Week 4 has been a rollercoaster of a week for me! After the initial high of arriving in a new country and meeting awesome new people started to wear off, and the real hard work began, I had a bit of a low point during the week. Luckily with my lovely team supporting me and with my hard work paying off in small ways, my week ended on a high again…
The beginning of the week saw us entering local schools to inform them of one of our first events – a youth debate entitled ‘Let Our Voices Be Heard’. This event will bring together two of our Inclusive Neighborhood Spaces, allowing young people to speak up on local issues in their community and improve their public speaking. We invited the children from schools to come and watch, and do some fun musical and drama performances to make the event fun and engaging.
They were so excited and so many of them wanted to get involved and do performances!
One thing that brought the mood down during this week was illness of various team members. Two of our team caught Malaria – one in-country volunteer, Uduak and her UK counterpart, Batool. Batool unfortunately had to spend a couple of nights in hospital so we all went to cheer her up and play some card games.
Throughout the week we continued visiting schools, building relationships with various principles and important people, and letting children know about our debate event. One thing I began to struggle with was speaking to large groups of Nigerian children. With my naturally quiet voice and English accent they struggled to understand or hear me, so every effort I made to improve my public speaking skills felt wasted and pointless, leaving me feeling a bit deflated.
On one particular low day, my team leader Maf told me to take a little break and go home for the afternoon. I sat on my balcony, alone, with no electricity and no one to talk to. As I desperately wished for someone to moan to, suddenly I heard the fans came on in my sitting room – we had electricity, as if by a miracle! I plugged my phone in to charge and sat on the floor messaging my sister and my best friends to make myself feel better. This was literally the greatest way to lift my mood at that particular moment, and I realised just how much having electricity can make you feel better in certain situations. My support system back home is really strong, and I am lucky enough to have amazing family and friends, so having that little connection to my life back home, even just for an hour, made me feel so much better.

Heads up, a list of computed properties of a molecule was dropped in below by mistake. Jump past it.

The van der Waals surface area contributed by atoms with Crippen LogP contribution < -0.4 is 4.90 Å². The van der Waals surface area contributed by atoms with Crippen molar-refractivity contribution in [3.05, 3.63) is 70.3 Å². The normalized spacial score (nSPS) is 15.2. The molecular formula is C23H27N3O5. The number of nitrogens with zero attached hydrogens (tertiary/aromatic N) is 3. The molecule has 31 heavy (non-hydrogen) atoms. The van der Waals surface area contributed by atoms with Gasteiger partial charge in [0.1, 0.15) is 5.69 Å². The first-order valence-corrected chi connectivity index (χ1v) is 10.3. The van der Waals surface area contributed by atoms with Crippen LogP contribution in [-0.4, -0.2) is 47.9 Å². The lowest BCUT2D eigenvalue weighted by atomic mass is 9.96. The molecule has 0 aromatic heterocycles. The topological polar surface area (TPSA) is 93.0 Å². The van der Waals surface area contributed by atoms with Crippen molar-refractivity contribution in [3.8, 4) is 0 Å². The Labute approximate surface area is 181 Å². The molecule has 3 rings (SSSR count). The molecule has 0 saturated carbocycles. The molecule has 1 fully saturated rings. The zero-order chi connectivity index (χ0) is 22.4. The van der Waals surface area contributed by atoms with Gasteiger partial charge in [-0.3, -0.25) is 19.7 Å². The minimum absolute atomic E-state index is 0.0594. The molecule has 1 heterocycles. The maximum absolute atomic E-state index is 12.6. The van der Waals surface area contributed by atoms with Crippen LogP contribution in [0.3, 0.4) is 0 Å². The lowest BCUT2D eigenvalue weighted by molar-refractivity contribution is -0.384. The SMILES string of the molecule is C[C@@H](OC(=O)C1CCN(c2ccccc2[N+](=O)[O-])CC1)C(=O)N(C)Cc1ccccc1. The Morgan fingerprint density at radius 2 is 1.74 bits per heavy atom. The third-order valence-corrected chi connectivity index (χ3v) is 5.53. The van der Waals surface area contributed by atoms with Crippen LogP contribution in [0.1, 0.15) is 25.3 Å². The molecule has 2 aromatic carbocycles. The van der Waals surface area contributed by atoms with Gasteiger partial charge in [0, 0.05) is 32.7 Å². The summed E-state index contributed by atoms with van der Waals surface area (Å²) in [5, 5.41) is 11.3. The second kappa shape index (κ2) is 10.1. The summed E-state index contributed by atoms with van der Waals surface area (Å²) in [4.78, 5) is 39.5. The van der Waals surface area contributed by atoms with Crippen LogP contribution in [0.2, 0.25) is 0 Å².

A massive factor contributing to my stress and general low mood was my looming Active Citizen Day, which I was presenting with my counterpart, Emem. We had been working hard to make sure it was fun, engaging and was compatible with everyone’s learning styles – visual, practical, audio etc.
We decided to do our ACD on Gender Inequality – specifically girl empowerment through education. This is something we are both passionate about so we put in a lot of effort for our presentation.
We split the team in two and gave them a task of building a tower out of card and masking tape. For one team we gave only one piece of card and a small piece of tape, the other team we gave ample card and as much masking tape as they needed, and we told the teams that whoever builds the tallest tower that stands alone is the winner.